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Site preparation for your painting job

on Wed, 07/27/2011 - 16:28

Whether you're doing it yourself or hiring a contractor, the ground rules for site preparation are the same.

Proper site preparation is key to the longevity of an interior or exterior painting or remodeling job.

Here are some of the procedures we use to prepare a job site. Other contractors may vary on the details, but the core principles of protecting existing surfaces and surrounding areas that are not part of the job, and thoroughly preparing the surfaces to be painted remain.

Interior painting:

  • When working over hardwood flooring, putting down Rosin paper is our first step. Available from most hardware and home improvement stores, Rosin paper is inexpensive protection. A $10 roll will cover more than one average room, protecting the floor from ladder marks--especially new flooring. (Even ladders with plastic feet can leave marks; rosin paper is cheap insurance.)
  • After rosin paper is down we center all the furniture, cover everything with drop cloths and put plastic around light fixtures.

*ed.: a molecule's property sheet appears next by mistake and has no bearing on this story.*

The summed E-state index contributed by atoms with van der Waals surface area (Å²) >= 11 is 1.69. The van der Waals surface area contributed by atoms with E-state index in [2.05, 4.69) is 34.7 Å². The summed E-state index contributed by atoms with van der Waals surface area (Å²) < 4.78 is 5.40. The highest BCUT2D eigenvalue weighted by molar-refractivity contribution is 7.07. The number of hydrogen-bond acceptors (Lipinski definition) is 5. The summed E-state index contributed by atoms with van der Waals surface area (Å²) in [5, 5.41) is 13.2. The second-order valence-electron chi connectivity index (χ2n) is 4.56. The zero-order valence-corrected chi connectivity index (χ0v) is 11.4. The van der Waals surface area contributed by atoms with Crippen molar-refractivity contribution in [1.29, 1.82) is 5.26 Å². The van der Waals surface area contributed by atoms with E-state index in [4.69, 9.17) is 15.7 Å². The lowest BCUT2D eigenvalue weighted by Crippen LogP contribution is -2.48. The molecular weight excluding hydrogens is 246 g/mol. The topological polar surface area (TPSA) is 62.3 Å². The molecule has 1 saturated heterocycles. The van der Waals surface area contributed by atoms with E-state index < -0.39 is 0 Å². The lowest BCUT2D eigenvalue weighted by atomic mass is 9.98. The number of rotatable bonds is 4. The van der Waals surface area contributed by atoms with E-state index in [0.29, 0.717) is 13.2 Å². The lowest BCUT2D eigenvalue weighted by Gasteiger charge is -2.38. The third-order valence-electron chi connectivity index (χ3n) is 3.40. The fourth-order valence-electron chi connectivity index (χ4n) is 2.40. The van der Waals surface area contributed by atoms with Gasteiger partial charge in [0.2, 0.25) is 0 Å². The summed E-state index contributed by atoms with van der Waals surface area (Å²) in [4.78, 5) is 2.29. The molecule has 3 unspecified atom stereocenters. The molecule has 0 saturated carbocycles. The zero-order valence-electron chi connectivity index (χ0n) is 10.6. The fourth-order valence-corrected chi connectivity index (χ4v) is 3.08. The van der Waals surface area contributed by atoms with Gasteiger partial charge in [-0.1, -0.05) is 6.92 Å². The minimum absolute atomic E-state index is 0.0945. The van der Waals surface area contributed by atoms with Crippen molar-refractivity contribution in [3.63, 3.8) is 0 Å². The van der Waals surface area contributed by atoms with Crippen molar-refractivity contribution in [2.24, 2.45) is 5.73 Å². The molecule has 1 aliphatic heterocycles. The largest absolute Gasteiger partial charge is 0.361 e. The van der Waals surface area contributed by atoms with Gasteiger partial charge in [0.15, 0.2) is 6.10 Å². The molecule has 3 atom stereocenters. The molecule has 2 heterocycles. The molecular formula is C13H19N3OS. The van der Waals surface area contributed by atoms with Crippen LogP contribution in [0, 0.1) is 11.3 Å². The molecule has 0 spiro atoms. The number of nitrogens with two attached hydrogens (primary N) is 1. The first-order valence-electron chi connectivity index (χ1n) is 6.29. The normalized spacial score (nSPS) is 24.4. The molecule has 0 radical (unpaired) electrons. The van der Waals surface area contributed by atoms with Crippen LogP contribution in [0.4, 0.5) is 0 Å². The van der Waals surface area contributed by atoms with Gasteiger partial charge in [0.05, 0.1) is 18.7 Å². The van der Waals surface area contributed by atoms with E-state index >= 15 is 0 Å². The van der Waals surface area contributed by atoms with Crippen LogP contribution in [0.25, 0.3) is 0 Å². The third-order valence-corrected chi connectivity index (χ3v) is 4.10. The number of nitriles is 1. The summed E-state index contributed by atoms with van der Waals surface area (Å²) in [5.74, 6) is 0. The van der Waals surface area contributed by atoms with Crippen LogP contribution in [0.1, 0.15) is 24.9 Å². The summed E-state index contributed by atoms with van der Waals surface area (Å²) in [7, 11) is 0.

Outdoor painting:

  • Drop cloths should never be placed over plants and vegetation. They are too heavy. A light-weight plastic covering on top of all vegetation, light enough so it can breathe.

Surface preparation:

Preparing the surface takes time and close examination of all surfaces to be painted, and can include:

  • Cleaning—thoroughly washing the surface and allowing it ample time to dry
  • Caulking—Silicone-based caulk to seal out foreign elements such as heat, cold and moisture is used on both the interior (baseboards, window & door jams, crown moldings) and exterior (soffit, fascia, around window & door frames)
  • Reglazing windows—easily overlooked, replacing old, cracked or missing glazing protects against water damage and helps control heating and cooling biils
  • Plastering of interior walls—followed by wet sanding to control dust
  • Sanding—We wet-sand to keep any dust to a minimum which means we use sanding blocks dipped in water to avoid any dust
  • Priming